This relative success of the BJP could have very different reasons. One could be that this time around the party and leader thirsting for power have just been better at designing their campaign, whereas a complacent, incompetent or just plain, power-bored Congress was completely caught off guard. Complaints that the BJP had beaten the Congress to booking and occupying the best display positions for posters, hoardings and other campaign material indicate that there is some truth to this. In which case, the question is why the grand old Congress, which was ostensibly being reorganised, revamped and rejuvenated by its youth brigade led by Rahul Gandhi, fell short. Clearly, the reorganisation is incomplete, leaving the party, its leadership or both incapable of a task it has performed many times in the past. The second reason could be that the Congress just could not mobilise as much money as the BJP did. That is surprising for a party that has been around for so long, has been home to some of the best campaign fund mobilisers and has done so much for India’s rich during its two most recent terms in power. If at all it was true that the Congress received less money, it must be only because India’s election funders see the NDA under Modi as the likely winner in this election. But for a party as old as the Congress with its many years in power, this possibility of a second position with respect to financing this election should not have affected it to a degree where it was so overshadowed by the principal opposition.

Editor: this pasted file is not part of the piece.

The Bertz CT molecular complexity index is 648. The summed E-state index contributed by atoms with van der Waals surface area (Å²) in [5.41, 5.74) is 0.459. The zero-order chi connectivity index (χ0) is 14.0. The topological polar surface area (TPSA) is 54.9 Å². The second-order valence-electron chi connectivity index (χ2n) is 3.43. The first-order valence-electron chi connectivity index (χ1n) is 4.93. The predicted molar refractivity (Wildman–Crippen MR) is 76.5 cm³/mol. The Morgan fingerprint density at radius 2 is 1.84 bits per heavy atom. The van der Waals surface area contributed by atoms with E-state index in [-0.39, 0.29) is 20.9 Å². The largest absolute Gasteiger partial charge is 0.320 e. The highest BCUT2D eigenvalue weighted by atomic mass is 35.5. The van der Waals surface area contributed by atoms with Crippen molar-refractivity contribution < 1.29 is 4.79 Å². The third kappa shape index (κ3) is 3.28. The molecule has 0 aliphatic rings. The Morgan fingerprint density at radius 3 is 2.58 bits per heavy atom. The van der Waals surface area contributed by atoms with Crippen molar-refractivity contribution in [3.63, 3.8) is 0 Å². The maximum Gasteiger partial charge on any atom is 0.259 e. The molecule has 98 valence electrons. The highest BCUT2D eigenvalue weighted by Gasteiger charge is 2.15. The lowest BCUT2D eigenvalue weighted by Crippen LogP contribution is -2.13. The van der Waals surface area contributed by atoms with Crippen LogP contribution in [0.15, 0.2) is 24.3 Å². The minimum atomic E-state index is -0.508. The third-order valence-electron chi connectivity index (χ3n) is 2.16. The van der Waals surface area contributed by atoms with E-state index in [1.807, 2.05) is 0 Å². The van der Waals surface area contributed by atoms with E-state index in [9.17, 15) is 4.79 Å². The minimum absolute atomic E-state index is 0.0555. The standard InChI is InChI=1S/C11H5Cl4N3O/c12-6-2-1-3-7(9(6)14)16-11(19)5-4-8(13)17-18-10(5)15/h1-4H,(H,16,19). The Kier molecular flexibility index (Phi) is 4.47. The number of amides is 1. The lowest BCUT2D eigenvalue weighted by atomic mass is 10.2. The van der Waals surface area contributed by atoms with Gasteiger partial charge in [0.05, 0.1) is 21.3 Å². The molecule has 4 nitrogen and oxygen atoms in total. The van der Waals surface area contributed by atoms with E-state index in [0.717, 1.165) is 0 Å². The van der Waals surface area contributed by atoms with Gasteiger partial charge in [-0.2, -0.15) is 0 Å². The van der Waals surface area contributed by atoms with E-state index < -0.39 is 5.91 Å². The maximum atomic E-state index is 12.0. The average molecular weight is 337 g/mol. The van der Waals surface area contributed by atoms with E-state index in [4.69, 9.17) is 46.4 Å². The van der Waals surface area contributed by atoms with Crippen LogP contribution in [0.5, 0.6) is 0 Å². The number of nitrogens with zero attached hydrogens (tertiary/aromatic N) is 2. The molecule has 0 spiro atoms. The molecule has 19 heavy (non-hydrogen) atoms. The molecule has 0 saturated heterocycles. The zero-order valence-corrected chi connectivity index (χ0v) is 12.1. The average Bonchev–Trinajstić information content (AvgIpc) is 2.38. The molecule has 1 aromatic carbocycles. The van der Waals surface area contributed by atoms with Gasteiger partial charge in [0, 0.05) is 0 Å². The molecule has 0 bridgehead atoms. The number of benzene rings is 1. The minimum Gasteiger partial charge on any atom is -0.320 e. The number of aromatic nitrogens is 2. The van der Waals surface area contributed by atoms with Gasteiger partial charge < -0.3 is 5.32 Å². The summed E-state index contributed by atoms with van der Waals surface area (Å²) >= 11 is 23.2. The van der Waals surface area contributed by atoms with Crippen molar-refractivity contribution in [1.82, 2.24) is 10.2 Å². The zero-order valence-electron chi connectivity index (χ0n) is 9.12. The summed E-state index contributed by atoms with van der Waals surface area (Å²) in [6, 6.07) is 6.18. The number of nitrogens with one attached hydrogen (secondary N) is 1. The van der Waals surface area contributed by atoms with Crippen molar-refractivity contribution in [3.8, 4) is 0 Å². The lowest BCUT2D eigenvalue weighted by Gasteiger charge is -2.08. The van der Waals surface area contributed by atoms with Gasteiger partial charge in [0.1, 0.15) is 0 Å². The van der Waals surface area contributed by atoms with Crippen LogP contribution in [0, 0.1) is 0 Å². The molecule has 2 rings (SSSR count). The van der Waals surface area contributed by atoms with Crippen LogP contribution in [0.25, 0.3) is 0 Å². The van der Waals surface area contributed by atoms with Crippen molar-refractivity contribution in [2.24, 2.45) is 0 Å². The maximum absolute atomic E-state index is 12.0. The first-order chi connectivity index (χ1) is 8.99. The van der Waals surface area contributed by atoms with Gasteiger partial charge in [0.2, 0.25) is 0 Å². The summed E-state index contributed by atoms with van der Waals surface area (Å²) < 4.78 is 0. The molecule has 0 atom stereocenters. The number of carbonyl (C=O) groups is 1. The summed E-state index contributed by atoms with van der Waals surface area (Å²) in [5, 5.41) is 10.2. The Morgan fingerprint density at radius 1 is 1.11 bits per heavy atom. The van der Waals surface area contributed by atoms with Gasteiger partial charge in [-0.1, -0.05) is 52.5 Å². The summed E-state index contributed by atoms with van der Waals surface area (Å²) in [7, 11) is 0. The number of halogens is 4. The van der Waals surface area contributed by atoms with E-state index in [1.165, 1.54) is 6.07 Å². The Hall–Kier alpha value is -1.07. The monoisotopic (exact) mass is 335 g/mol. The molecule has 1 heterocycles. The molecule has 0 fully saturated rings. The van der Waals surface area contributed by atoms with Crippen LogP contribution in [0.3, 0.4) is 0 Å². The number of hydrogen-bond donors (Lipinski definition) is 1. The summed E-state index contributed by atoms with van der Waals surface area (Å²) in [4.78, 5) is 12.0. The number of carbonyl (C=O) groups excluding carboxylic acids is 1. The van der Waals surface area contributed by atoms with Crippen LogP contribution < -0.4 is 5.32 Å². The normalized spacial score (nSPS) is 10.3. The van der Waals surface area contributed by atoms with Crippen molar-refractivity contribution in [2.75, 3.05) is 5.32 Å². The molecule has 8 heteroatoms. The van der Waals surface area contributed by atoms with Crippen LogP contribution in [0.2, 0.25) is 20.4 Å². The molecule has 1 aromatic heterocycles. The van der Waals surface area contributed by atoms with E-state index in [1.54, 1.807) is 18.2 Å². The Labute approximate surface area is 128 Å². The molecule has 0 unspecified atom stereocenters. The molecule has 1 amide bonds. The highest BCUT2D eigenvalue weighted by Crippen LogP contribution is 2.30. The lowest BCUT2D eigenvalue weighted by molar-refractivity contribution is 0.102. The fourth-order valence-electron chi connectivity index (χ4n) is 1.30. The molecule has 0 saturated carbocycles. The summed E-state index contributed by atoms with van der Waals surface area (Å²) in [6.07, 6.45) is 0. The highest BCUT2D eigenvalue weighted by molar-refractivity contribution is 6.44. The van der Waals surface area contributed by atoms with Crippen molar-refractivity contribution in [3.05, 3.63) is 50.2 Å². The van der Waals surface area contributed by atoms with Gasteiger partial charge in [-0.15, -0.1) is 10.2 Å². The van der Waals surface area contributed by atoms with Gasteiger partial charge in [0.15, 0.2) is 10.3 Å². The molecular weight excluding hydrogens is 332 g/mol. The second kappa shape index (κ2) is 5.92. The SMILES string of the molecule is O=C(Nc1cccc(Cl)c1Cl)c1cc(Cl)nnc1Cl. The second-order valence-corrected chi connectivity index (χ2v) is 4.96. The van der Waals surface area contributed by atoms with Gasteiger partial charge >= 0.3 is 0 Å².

Finally, a third reason could be that individual Congress candidates or their campaign managers are seeing this as an election in which it would be foolish to spend money, given the odds of being elected. If true, that speaks of a despondency that could affect much else the Congress party does. And, if widespread enough, it would considerably reduce the party’s visibility quotient. This, in some combination with the other two reasons, possibly explains the lower visibility of the Congress.

The lack of visibility is aggravated by another kind of shortcoming that seems to affect the Congress campaign, which is its inability to exploit the credit it should get for the special programmes relating to employment, food security and social welfare. While this inadequacy is described by some insiders as a failure to “communicate”, in reality it seems to reflect a lack of conviction that much, let alone enough, was done in these areas to flaunt them in the campaign as achievements.

There seem to be two factors explaining this kind of uncertainty. One is a lack of clarity on what should be seen as the true achievements of the two-term UPA rule: high growth combined with successful economic reform or innovative social programmes backed by increased allocations that enhanced welfare. The other is the belief, even within the Congress, that while in its political rhetoric it has always sought to emphasise its initiatives directed at improving the lot of the poor and the common person, in its administrative role it failed to deliver adequately on these fronts, especially during UPA II.